Double Comparative

by Craig Shrives

What Is a Double Comparative? (with Examples)

A double comparative is a grammar mistake caused by applying two ways of forming a comparative instead of one. Double comparatives are most commonly committed when someone uses "-er" and "more" at the same time (e.g., more taller).
double comparative examples

Easy Examples of Double Comparatives

  • He is more wiser than the teachers. wrong cross
  • (should be wiser)
  • Flossy is more quicker than Susan. wrong cross
  • (should be quicker)

Real-Life Examples of Double Comparatives

The rules for forming comparatives are quite complicated, but let's look at a few of the common ways to create a comparative so we can talk about the mistake known as a double comparative. The comparative form of lots of adjectives is created either by adding the suffix -er or by placing more or less before. You can't do both. That's a serious mistake called a double comparative.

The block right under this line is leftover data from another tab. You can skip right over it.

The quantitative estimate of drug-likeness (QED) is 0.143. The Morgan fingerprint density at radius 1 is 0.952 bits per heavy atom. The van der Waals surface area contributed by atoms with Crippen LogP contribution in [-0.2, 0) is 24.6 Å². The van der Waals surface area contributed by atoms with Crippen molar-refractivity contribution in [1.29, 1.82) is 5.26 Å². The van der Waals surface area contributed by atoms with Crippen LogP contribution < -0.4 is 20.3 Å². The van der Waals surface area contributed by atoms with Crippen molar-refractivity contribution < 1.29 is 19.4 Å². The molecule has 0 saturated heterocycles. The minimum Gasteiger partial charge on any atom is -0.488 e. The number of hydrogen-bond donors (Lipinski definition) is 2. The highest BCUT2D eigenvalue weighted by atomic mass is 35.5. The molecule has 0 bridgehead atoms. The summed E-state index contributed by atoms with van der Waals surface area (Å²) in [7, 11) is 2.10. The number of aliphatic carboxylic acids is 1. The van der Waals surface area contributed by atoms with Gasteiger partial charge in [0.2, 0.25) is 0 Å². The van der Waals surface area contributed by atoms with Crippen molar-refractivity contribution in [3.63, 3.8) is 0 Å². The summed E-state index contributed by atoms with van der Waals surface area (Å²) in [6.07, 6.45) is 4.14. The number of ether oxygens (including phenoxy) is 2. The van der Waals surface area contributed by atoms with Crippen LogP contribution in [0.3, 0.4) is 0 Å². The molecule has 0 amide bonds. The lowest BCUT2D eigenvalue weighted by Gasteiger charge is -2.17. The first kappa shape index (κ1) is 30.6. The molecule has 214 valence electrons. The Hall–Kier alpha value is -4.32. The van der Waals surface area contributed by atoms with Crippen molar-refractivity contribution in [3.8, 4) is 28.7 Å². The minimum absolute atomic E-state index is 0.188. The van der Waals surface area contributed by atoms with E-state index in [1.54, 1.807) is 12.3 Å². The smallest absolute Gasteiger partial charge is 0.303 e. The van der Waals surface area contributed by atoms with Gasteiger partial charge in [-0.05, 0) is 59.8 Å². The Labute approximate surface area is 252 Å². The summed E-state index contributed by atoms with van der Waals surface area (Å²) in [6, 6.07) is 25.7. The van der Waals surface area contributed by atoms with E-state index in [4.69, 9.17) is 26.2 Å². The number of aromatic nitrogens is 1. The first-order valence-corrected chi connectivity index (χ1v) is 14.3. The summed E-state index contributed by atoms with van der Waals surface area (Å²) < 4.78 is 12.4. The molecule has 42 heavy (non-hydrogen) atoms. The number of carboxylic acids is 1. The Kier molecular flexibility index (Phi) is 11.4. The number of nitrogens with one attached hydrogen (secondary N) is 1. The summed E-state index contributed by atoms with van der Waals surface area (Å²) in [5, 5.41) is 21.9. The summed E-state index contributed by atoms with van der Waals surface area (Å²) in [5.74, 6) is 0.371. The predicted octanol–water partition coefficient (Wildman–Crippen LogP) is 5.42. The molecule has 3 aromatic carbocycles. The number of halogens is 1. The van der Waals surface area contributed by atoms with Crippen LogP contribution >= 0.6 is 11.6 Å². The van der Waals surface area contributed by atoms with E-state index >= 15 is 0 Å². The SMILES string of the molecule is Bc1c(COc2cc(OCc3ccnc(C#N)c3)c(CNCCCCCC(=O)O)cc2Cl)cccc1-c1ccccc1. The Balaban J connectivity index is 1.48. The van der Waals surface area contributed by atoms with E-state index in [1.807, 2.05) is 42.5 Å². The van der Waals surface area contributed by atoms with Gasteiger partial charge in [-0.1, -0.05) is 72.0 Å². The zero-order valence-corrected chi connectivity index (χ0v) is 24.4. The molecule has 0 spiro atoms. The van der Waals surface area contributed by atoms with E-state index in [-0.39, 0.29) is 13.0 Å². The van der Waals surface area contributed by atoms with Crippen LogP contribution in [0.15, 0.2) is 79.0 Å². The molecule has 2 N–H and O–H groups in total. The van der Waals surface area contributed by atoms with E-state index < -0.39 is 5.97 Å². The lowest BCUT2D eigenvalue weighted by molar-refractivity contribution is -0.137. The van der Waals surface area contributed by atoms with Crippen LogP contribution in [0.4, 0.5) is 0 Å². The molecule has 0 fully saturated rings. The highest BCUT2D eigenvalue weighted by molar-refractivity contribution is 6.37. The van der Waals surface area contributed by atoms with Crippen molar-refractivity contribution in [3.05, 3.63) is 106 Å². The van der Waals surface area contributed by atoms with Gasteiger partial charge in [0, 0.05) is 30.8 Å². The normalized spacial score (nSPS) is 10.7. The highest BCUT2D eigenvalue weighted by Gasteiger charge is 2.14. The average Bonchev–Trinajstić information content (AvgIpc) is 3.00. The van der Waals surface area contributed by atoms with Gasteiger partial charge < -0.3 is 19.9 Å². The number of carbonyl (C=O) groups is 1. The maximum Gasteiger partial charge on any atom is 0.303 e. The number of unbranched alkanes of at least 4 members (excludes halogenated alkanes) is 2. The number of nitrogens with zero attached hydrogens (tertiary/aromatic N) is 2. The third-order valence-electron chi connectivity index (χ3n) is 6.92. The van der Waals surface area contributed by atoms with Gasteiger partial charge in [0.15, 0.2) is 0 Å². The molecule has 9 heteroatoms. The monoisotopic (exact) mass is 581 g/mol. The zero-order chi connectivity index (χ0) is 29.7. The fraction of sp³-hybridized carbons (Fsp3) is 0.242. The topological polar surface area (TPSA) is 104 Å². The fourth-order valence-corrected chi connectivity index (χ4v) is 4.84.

• You're considerably more richer than George. wrong cross
  • (should be richer)
  • I'm more affluenter than you.
  • (should be more affluent)
  • You're even more stupider than you look. wrong cross
  • (This should be more stupid or stupider (which is an acceptable alternative) but definitely not more stupider.)
Many adjectives that end -y, change the y to an i before adding the suffix -er. You can't do this and use more as well.
  • Ireland is more windier than England. wrong cross
  • (should be windier)
  • Ice-cream is more tastier than sorbet. wrong cross
  • (should be tastier)
A few common adjectives have specific comparative forms (e.g., good becomes better, and bad becomes worse). You see double comparatives with these too.
  • I'm more better than you. wrong cross
  • I'm betterer than you. wrong cross
  • (should be better in both examples)
  • I'm more worse than you. wrong cross
  • I'm worser than you. wrong cross
  • (should be worse in both examples)
The examples above are all double comparatives of adjectives. Occasionally, you see double comparatives with adverbs too.
  • We have loads of chickens now because our rooster can run more faster than our hens. wrong cross
  • (should be faster)
Read more about forming comparatives. Double comparatives are far more common in speech than in writing. In speech, they are often forgivable because they can usually be dismissed as a slip of the tongue. In writing, however, a double comparative is a serious mistake.

Forming comparatives correctly is covered in the comparatives lesson.

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